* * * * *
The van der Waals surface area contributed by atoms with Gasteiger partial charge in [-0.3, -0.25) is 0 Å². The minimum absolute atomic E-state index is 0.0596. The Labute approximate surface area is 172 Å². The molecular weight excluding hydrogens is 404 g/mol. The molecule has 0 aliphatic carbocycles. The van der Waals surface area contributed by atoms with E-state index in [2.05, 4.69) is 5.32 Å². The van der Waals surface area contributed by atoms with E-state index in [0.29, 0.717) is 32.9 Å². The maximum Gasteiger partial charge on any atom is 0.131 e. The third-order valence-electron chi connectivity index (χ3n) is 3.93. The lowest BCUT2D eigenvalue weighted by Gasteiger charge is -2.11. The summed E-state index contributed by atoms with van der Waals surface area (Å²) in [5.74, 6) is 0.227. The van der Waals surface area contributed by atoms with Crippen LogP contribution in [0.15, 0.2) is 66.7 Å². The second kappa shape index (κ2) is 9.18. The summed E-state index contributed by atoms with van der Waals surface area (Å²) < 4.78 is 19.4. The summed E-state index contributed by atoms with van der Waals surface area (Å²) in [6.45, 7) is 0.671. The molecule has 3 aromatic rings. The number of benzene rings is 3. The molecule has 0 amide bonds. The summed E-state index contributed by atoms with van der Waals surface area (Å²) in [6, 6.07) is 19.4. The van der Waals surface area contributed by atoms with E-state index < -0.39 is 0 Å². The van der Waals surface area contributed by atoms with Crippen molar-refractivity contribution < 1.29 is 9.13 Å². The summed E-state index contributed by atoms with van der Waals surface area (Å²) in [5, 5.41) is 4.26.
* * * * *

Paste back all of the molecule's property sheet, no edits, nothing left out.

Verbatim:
The van der Waals surface area contributed by atoms with Gasteiger partial charge in [-0.3, -0.25) is 0 Å². The minimum absolute atomic E-state index is 0.0596. The Labute approximate surface area is 172 Å². The molecular weight excluding hydrogens is 404 g/mol. The molecule has 0 aliphatic carbocycles. The van der Waals surface area contributed by atoms with E-state index in [2.05, 4.69) is 5.32 Å². The van der Waals surface area contributed by atoms with E-state index in [0.29, 0.717) is 32.9 Å². The maximum Gasteiger partial charge on any atom is 0.131 e. The third-order valence-electron chi connectivity index (χ3n) is 3.93. The lowest BCUT2D eigenvalue weighted by Gasteiger charge is -2.11. The summed E-state index contributed by atoms with van der Waals surface area (Å²) in [5.74, 6) is 0.227. The van der Waals surface area contributed by atoms with Crippen LogP contribution in [0.15, 0.2) is 66.7 Å². The second kappa shape index (κ2) is 9.18. The summed E-state index contributed by atoms with van der Waals surface area (Å²) < 4.78 is 19.4. The summed E-state index contributed by atoms with van der Waals surface area (Å²) in [6.45, 7) is 0.671. The molecule has 3 aromatic rings. The number of benzene rings is 3. The molecule has 0 amide bonds. The summed E-state index contributed by atoms with van der Waals surface area (Å²) in [6, 6.07) is 19.4. The van der Waals surface area contributed by atoms with E-state index < -0.39 is 0 Å². The van der Waals surface area contributed by atoms with Crippen molar-refractivity contribution < 1.29 is 9.13 Å². The summed E-state index contributed by atoms with van der Waals surface area (Å²) in [5, 5.41) is 4.26.